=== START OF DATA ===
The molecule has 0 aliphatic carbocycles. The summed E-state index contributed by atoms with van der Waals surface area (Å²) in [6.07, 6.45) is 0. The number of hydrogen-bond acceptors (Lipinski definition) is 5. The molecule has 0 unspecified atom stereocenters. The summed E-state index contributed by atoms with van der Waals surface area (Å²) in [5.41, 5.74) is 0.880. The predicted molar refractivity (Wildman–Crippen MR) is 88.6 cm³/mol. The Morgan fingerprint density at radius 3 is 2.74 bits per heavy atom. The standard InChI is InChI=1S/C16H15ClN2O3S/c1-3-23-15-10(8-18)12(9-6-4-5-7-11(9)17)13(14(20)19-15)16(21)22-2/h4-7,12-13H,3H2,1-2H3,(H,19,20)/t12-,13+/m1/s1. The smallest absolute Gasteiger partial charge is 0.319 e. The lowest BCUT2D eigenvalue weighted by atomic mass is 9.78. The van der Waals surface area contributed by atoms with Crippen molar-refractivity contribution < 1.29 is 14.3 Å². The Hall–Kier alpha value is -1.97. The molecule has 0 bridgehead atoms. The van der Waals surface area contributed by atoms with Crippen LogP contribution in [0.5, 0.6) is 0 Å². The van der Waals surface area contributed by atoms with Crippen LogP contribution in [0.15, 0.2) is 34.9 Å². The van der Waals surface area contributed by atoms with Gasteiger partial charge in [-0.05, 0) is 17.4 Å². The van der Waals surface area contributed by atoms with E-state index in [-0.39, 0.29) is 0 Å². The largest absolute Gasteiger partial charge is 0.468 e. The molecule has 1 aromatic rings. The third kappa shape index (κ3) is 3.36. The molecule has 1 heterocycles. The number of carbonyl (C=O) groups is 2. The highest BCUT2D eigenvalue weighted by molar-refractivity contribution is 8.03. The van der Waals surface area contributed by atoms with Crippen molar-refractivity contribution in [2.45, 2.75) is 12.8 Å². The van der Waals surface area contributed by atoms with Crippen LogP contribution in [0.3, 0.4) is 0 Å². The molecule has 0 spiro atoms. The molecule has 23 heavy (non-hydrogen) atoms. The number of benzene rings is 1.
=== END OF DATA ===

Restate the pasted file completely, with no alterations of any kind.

The molecule has 0 aliphatic carbocycles. The summed E-state index contributed by atoms with van der Waals surface area (Å²) in [6.07, 6.45) is 0. The number of hydrogen-bond acceptors (Lipinski definition) is 5. The molecule has 0 unspecified atom stereocenters. The summed E-state index contributed by atoms with van der Waals surface area (Å²) in [5.41, 5.74) is 0.880. The predicted molar refractivity (Wildman–Crippen MR) is 88.6 cm³/mol. The Morgan fingerprint density at radius 3 is 2.74 bits per heavy atom. The standard InChI is InChI=1S/C16H15ClN2O3S/c1-3-23-15-10(8-18)12(9-6-4-5-7-11(9)17)13(14(20)19-15)16(21)22-2/h4-7,12-13H,3H2,1-2H3,(H,19,20)/t12-,13+/m1/s1. The smallest absolute Gasteiger partial charge is 0.319 e. The lowest BCUT2D eigenvalue weighted by atomic mass is 9.78. The van der Waals surface area contributed by atoms with Crippen molar-refractivity contribution < 1.29 is 14.3 Å². The Hall–Kier alpha value is -1.97. The molecule has 0 bridgehead atoms. The van der Waals surface area contributed by atoms with Crippen LogP contribution in [0.5, 0.6) is 0 Å². The van der Waals surface area contributed by atoms with Crippen LogP contribution in [0.15, 0.2) is 34.9 Å². The van der Waals surface area contributed by atoms with Gasteiger partial charge in [-0.05, 0) is 17.4 Å². The van der Waals surface area contributed by atoms with E-state index in [-0.39, 0.29) is 0 Å². The largest absolute Gasteiger partial charge is 0.468 e. The molecule has 1 aromatic rings. The third kappa shape index (κ3) is 3.36. The molecule has 1 heterocycles. The number of carbonyl (C=O) groups is 2. The highest BCUT2D eigenvalue weighted by molar-refractivity contribution is 8.03. The van der Waals surface area contributed by atoms with Crippen molar-refractivity contribution in [2.45, 2.75) is 12.8 Å². The van der Waals surface area contributed by atoms with Crippen LogP contribution in [0.3, 0.4) is 0 Å². The molecule has 0 spiro atoms. The molecule has 23 heavy (non-hydrogen) atoms. The number of benzene rings is 1.